City Backyard Science is a new urban citizen science project in Minneapolis, Minnesota. The three main areas the project addresses are:
- Conservation: How do we increase urban greening, habitat heterogeneity, and biodiversity? (There has been encouraging work showing that small green areas in cities can host diverse native bee communities.)
- Community engagement: How do we meaningfully connect communities with science and the natural world?
- Urban evolutionary ecology questions such as: Do native plant species show intraspecific variation in adaptation to urban environments? How do urban bee communities differ from rural communities?
The main thrust of the project is setting up raised beds on the boulevard in front of participants’ homes, and using these “plots” as a widely distributed experiment across multiple neighborhoods in Minneapolis. We train participants on data collection, and they help us answer questions about urban pollinator habitat and plant adaptation to urban environments. Because these plots are on the boulevard, we are also able to visit the plots as we wish to weed, check on plants, do pollinator visitation assays, etc. All the households in the pilot year have children ages 5-12, and a significant portion of the project is about getting them involved and excited about science in their backyard.
Market Science is science outreach initiative run by a group of graduate students and post-docs at the University of Minnesota; I sit on the Advisory Board and have been involved with the program since its inception in 2013. Though I now am in an advisory role, during the formative years of Market Science I focused on recruitment, outreach training, and logistics, and helped to grow the program into one of the largest science outreach initiatives in Minnesota.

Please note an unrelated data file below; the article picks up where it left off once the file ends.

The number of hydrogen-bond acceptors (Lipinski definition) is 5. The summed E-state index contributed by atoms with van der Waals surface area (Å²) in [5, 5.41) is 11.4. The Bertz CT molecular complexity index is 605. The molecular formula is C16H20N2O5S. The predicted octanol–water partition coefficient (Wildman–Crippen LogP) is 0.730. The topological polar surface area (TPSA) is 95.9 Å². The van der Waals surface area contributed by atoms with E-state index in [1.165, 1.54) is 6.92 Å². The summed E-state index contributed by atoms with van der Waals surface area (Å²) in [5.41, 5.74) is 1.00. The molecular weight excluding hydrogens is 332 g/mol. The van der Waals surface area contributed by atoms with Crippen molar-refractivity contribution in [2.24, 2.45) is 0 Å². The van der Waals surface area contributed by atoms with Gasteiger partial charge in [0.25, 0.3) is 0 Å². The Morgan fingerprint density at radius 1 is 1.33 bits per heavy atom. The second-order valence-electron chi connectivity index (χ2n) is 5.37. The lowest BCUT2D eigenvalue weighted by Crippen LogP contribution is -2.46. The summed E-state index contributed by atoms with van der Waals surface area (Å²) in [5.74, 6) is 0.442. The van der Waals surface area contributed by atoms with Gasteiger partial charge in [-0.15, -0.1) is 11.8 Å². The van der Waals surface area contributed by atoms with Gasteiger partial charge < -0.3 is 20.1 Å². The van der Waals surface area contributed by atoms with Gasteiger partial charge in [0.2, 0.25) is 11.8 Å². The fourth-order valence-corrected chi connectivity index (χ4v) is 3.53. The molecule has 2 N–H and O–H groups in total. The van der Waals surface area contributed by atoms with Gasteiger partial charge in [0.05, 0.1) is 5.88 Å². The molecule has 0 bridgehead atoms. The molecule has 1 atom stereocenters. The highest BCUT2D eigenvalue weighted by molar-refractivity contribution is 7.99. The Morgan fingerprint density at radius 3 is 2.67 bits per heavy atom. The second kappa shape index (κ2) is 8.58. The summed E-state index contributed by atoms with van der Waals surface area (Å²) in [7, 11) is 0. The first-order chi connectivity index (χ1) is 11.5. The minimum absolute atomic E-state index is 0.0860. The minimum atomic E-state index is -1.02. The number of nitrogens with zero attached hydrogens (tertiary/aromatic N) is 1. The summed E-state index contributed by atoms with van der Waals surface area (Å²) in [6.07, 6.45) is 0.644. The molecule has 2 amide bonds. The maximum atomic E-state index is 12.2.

Every Saturday during the spring, summer, and fall, Market Science sets up “science discovery” booths at public venues across Minnesota, introducing kids and adults to a wide range of topics in the natural sciences. Most events are at farmers markets (hence the name!), but also take Market Science to street fairs, county fairs, and other informal, public settings. Themes run the gamut from geology to water quality to entomology, and we always welcome new volunteers! We hope that by providing this fun, informal setting for researchers to interact with the public, we can work to narrow some of the wide achievement gaps in STEM fields, garner more public support for science, and introduce the amazing world of scientific inquiry to our broader Twin Cities communities. This project has been extremely successful in providing outreach venues for researchers not just at UMN, but at other local universities and government agencies, and we reach thousands of visitors each year. If you’re interested in starting a pilot program at your own institution, let me know!